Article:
By Sarah L. Rasmusson
WEnews staff writer
Thursday, May 11, 2000
A predominately African-American church in Boston officially opens its doors to gays and lesbians, harkening a possible trend of African-American and gay and lesbian church activists to work together.
In what may be a first for a predominately African-American church, the Union United Methodist Church in Boston officially opened its doors to gays and lesbians on Palm Sunday. The church's new policy appears to be part of a growing movement of African-American civil rights leaders and gay and lesbian Christians to join forces nationwide.
The Boston church announced it became a "reconciling and inclusive" congregation--a phrase that some churches have adopted to affirm that gay and lesbian worshipers are welcome as members and leaders. The churches faces possible sanctions from the denominations leaders.
"While in many of our white churches you'll find reconciling congregations throughout the various denominations, you will not find that in black churches," said the Rev. Irene Monroe, an African-American lesbian invited to deliver the Palm Sunday sermon to the Boston congregation.
Monroe, an ordained minister who is also a doctoral candidate at Harvard University's School of Divinity, said that she believes that the "black church's theology of liberation--that God is on the side of the oppressed--was never intended to include women and queers." She, however, intends to continue to urge that the theology expand to include her and others like her.
Monroe's critique is addressed to the African-American community for not being open to gays and lesbians. But gay and lesbian communities have similarly been criticized for not addressing issues of race.
However, Soulforce, a gay and lesbian interfaith and interracial organization based in San Francisco, seeks to engage both communities in its push for inclusive church policies. The group trains Christians to use the principles of nonviolent resistance taught by Mahatma Gandhi and the Rev. Dr. Martin Luther King, Jr. to stem anti-gay rhetoric and confront religious leaders.
Long-time organizers of the civil rights movement and Gandhi's grandson, Arun Gandhi, will lead Soulforce members in civil disobedience at the headquarters of the United Methodist Church in Cleveland on May 10, coinciding with the church's national meeting.
Currently, the policies of the Methodist Church toward gays and lesbians are often contradictory and not uniformly enforced, activists said.
The Methodist church acknowledges that each person has "the same sacred worth" regardless of sexual orientation, they said, yet it states that homosexuality is incompatible with the teachings of Christ. Its policies forbid the ordination of gays and same-sex union ceremonies.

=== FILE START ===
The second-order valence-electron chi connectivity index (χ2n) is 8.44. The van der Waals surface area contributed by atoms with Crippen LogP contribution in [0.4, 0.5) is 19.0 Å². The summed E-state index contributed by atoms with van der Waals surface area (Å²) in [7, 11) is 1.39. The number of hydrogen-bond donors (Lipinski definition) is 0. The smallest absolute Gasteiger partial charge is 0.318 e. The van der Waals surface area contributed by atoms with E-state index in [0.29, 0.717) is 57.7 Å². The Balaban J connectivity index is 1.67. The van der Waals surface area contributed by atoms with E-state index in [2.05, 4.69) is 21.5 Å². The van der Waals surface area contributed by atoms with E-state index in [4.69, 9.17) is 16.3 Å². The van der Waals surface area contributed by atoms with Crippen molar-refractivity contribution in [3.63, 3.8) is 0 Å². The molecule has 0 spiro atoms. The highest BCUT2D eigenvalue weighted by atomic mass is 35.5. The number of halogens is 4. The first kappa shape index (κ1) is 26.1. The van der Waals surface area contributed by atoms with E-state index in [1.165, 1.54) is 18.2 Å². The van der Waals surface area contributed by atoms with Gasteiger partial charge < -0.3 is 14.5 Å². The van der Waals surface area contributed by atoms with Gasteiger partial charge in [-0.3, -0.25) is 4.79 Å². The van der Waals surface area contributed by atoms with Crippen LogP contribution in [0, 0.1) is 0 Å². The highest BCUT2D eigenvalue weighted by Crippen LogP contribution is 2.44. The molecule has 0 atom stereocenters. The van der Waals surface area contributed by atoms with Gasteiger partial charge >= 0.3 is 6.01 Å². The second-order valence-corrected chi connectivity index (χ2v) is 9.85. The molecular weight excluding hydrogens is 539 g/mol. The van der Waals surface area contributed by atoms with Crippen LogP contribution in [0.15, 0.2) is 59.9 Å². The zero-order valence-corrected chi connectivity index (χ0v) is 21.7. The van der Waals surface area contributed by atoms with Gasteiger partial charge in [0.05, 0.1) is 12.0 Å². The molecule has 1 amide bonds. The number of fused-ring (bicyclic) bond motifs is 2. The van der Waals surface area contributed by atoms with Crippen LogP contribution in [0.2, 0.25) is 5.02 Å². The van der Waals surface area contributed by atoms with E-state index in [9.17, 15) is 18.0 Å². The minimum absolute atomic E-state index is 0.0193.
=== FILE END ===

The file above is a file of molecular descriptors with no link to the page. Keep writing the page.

Soulforce leaders, The Rev. Dr. James Lawson and the Rev. Dr. Robert Graetz, who stood beside King in civil rights protests of the 1950s and 1960s, intend to be arrested in order to demonstrate solidarity between those who fight for racial justice and those who fight for gay and lesbian rights.
The General Conference is a two-week gathering of the church's lawmaking body held every four years to address policy matters, including those affecting gays and lesbians.
"We are using the May 10 event to say this debate over gays and lesbians must end," said the Rev. Mel White, a cofounder of Soulforce. He is impatient with the slow, church-by-church approach. "We are not going to be polite anymore," he warned. "If the Methodists don't turn around at this conference, we are starting a financial boycott--no more tithes, no more donations."
The National Council of Churches, which includes the Methodist church in its membership, has no policy on the status of homosexuals, although churches in a number of denominations have begun to articulate inclusive policies.
"Although our members have deep differences of opinion," said Sarah Vilankulu, a spokeswoman for the council, "they are unanimous in defending the civil rights of all persons."
Organizers such as Monroe and White hope to build on that stated commitment to civil rights. They point to a common ground from which African-American Christians and gay and lesbian Christians may work to change church policy.
"As lesbian, gay, bisexual, and transgender people entering the new millennium," she said, there is a "call for our prophetic voices in the same manner that the civil rights movement called for the prophetic voices of African Americans in the last millennium."
Monroe and White foresee increasing numbers of congregations addressing the related issues of racism, sexism and homophobia in a common goal of expanding their fellowship.
"This is signaling a new moment in the history of gay rights in churches,"said Monroe. "It transcends being a gay thing, a black thing, a Methodist thing."